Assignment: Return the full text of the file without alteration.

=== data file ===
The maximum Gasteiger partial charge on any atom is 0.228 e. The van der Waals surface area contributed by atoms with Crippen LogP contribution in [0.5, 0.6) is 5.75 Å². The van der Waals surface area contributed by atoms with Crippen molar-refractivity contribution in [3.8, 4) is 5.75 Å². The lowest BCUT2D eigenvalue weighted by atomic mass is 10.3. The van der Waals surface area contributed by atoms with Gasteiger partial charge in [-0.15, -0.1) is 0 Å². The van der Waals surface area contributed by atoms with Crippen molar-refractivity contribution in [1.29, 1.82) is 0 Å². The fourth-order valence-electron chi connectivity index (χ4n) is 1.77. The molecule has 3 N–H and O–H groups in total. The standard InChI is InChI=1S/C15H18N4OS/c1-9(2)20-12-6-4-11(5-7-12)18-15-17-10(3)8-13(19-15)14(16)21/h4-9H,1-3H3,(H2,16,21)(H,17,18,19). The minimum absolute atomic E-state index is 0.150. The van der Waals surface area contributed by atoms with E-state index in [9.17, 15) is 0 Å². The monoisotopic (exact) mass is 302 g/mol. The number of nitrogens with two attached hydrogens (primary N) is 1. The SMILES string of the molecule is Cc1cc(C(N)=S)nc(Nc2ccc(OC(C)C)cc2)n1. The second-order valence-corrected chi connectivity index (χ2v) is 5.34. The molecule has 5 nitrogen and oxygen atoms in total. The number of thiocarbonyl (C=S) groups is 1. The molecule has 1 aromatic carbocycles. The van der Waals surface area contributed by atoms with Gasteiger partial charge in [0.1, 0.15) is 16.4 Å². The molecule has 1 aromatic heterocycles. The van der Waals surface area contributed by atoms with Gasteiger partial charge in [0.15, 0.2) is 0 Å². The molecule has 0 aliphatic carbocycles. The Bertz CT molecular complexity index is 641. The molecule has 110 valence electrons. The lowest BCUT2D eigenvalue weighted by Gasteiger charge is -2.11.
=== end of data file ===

The maximum Gasteiger partial charge on any atom is 0.228 e. The van der Waals surface area contributed by atoms with Crippen LogP contribution in [0.5, 0.6) is 5.75 Å². The van der Waals surface area contributed by atoms with Crippen molar-refractivity contribution in [3.8, 4) is 5.75 Å². The lowest BCUT2D eigenvalue weighted by atomic mass is 10.3. The van der Waals surface area contributed by atoms with Gasteiger partial charge in [-0.15, -0.1) is 0 Å². The van der Waals surface area contributed by atoms with Crippen molar-refractivity contribution in [1.29, 1.82) is 0 Å². The fourth-order valence-electron chi connectivity index (χ4n) is 1.77. The molecule has 3 N–H and O–H groups in total. The standard InChI is InChI=1S/C15H18N4OS/c1-9(2)20-12-6-4-11(5-7-12)18-15-17-10(3)8-13(19-15)14(16)21/h4-9H,1-3H3,(H2,16,21)(H,17,18,19). The minimum absolute atomic E-state index is 0.150. The van der Waals surface area contributed by atoms with E-state index in [9.17, 15) is 0 Å². The monoisotopic (exact) mass is 302 g/mol. The number of nitrogens with two attached hydrogens (primary N) is 1. The SMILES string of the molecule is Cc1cc(C(N)=S)nc(Nc2ccc(OC(C)C)cc2)n1. The second-order valence-corrected chi connectivity index (χ2v) is 5.34. The molecule has 5 nitrogen and oxygen atoms in total. The number of thiocarbonyl (C=S) groups is 1. The molecule has 1 aromatic carbocycles. The van der Waals surface area contributed by atoms with Gasteiger partial charge in [0.1, 0.15) is 16.4 Å². The molecule has 1 aromatic heterocycles. The van der Waals surface area contributed by atoms with Gasteiger partial charge in [0.15, 0.2) is 0 Å². The molecule has 0 aliphatic carbocycles. The Bertz CT molecular complexity index is 641. The molecule has 110 valence electrons. The lowest BCUT2D eigenvalue weighted by Gasteiger charge is -2.11.